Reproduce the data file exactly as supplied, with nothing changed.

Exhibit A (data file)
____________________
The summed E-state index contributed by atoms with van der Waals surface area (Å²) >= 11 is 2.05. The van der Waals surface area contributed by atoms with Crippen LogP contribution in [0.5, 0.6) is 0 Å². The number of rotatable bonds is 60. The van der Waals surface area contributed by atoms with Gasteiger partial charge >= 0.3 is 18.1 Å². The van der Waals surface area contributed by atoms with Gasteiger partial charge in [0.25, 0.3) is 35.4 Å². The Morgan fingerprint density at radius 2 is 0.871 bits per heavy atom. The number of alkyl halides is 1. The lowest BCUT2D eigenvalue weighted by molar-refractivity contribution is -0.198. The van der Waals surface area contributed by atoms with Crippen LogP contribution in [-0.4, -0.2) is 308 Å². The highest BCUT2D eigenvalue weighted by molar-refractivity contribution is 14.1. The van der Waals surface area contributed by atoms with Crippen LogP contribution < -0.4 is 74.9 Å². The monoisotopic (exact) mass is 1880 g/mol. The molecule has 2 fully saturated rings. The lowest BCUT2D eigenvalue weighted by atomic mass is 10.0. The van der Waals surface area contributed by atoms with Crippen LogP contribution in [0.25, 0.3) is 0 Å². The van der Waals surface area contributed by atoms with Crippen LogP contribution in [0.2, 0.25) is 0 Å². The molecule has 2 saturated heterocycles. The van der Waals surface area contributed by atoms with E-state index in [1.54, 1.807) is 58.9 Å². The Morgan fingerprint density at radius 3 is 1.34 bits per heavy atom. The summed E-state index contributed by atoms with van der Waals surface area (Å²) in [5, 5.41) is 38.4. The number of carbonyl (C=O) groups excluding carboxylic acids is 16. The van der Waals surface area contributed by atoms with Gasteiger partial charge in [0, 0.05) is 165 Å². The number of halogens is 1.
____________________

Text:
The summed E-state index contributed by atoms with van der Waals surface area (Å²) >= 11 is 2.05. The van der Waals surface area contributed by atoms with Crippen LogP contribution in [0.5, 0.6) is 0 Å². The number of rotatable bonds is 60. The van der Waals surface area contributed by atoms with Gasteiger partial charge >= 0.3 is 18.1 Å². The van der Waals surface area contributed by atoms with Gasteiger partial charge in [0.25, 0.3) is 35.4 Å². The Morgan fingerprint density at radius 2 is 0.871 bits per heavy atom. The number of alkyl halides is 1. The lowest BCUT2D eigenvalue weighted by molar-refractivity contribution is -0.198. The van der Waals surface area contributed by atoms with Crippen LogP contribution in [-0.4, -0.2) is 308 Å². The highest BCUT2D eigenvalue weighted by molar-refractivity contribution is 14.1. The van der Waals surface area contributed by atoms with Crippen LogP contribution < -0.4 is 74.9 Å². The monoisotopic (exact) mass is 1880 g/mol. The molecule has 2 fully saturated rings. The lowest BCUT2D eigenvalue weighted by atomic mass is 10.0. The van der Waals surface area contributed by atoms with Crippen LogP contribution in [0.25, 0.3) is 0 Å². The van der Waals surface area contributed by atoms with Crippen LogP contribution in [0.2, 0.25) is 0 Å². The molecule has 2 saturated heterocycles. The van der Waals surface area contributed by atoms with E-state index in [1.54, 1.807) is 58.9 Å². The Morgan fingerprint density at radius 3 is 1.34 bits per heavy atom. The summed E-state index contributed by atoms with van der Waals surface area (Å²) in [5, 5.41) is 38.4. The number of carbonyl (C=O) groups excluding carboxylic acids is 16. The van der Waals surface area contributed by atoms with Gasteiger partial charge in [0, 0.05) is 165 Å². The number of halogens is 1.